Brazil gives Japan a scare before falling 5-3

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On paper, it was probably the biggest mismatch of the World Baseball Classic: two-time defending champion Japan got to open up Saturday against a Brazil squad denied the only major leaguer its ever produced (Yan Gomes opted to sit out the tournament to better his chances of making the Indians).

On the field, it was a different story. Brazil jumped out to a 1-0 lead in the fist and led 3-2 after five before Japan rallied for three runs in the top of the eighth to win 5-3.

Brazil still ended up outhitting Japan 9-7. Japan failed to collect a single extra-base hit in the game, but it was aided by six walks.

Japan was missing its best power source when catcher Shinnosuke Abe was scratched from the lineup with a right knee injury. Abe, though, did pinch-hit, and he broke the tie with an RBI groundout in the eighth. Even if it’s just as a DH, it’s very important that Japan get Abe’s bat back in the lineup as a middle-of-the-order threat.

Another concern for Japan is that top starter Masahiro Tanaka struggled through his two innings, giving up four hits and an unearned run. He was removed after 23 pitches, as Japan figured it was better off going to relievers. Tadashi Settsu ended up with the win after allowing one run and striking out four in three innings.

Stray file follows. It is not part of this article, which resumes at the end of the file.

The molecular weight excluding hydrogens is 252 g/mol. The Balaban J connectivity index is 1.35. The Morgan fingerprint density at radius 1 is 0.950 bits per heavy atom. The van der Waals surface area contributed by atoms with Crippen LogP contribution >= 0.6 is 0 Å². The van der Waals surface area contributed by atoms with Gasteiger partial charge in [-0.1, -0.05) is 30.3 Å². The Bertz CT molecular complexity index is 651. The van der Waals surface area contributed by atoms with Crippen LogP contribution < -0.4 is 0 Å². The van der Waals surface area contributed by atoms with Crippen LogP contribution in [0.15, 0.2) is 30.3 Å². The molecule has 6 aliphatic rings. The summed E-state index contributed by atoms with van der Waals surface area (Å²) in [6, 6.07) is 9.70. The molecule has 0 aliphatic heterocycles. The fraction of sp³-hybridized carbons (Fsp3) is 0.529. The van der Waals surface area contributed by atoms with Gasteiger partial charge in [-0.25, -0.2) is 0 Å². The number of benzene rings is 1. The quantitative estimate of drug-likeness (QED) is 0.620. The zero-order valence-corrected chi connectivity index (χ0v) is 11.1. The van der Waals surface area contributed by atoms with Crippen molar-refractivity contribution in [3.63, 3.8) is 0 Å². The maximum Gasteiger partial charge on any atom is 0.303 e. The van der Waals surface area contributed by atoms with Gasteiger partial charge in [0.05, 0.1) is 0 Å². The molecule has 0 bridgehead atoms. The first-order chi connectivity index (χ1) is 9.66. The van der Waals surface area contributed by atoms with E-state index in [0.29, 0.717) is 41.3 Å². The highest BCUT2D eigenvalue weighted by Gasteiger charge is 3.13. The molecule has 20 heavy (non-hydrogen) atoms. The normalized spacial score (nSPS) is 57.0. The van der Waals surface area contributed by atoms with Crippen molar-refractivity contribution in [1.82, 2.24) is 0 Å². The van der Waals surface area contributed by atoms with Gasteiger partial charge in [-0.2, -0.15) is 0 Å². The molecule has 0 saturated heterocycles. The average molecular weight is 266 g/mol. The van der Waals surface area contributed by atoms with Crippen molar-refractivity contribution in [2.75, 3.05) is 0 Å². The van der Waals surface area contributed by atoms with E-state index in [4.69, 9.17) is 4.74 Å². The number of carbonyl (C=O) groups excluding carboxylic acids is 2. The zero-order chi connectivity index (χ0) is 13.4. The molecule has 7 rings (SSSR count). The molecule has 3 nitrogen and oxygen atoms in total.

Next up for Japan is a similarly weak China team on Sunday. If things go according to plan in Pool A, Japan and Cuba will be 2-0 heading into Wednesday’s showdown, rendering the contest largely irrelevant (the top two teams advance). Cuba plays Brazil in its opener Sunday in Japan (Saturday night in the U.S.).

Yadier Molina ties record for the most games caught with one team

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Yadier Molina has two World Series rings, multiple Gold Gloves, Platinum Gloves, All-Star appearances and a Silver Slugger award. He now has an all-time record too.

The record: the most games caught with one team. Last night he caught his 1756th career game with the Cardinals, with ties him with Gabby Hartnett of the Cubs, who last caught in 1941 and set the record in 1940, his last season with Chicago. Molina will break the record next time he dons the tools of ignorance, likely tonight against the Phillies.

Given how badly catchers get beaten up — and Molina has taken a beating at times in his career — and given how well mastery of the position leads to a catcher earning journeyman status, as it were, it’s quite a thing to catch that many games for one team.

Given that Molina is under contract with the Cardinals for two more seasons and has stated his desire to retire a Cardinal many times, he’s likely to put that record so far out of reach that it’ll likely take at least another 78 years to break it, if indeed it is ever broken.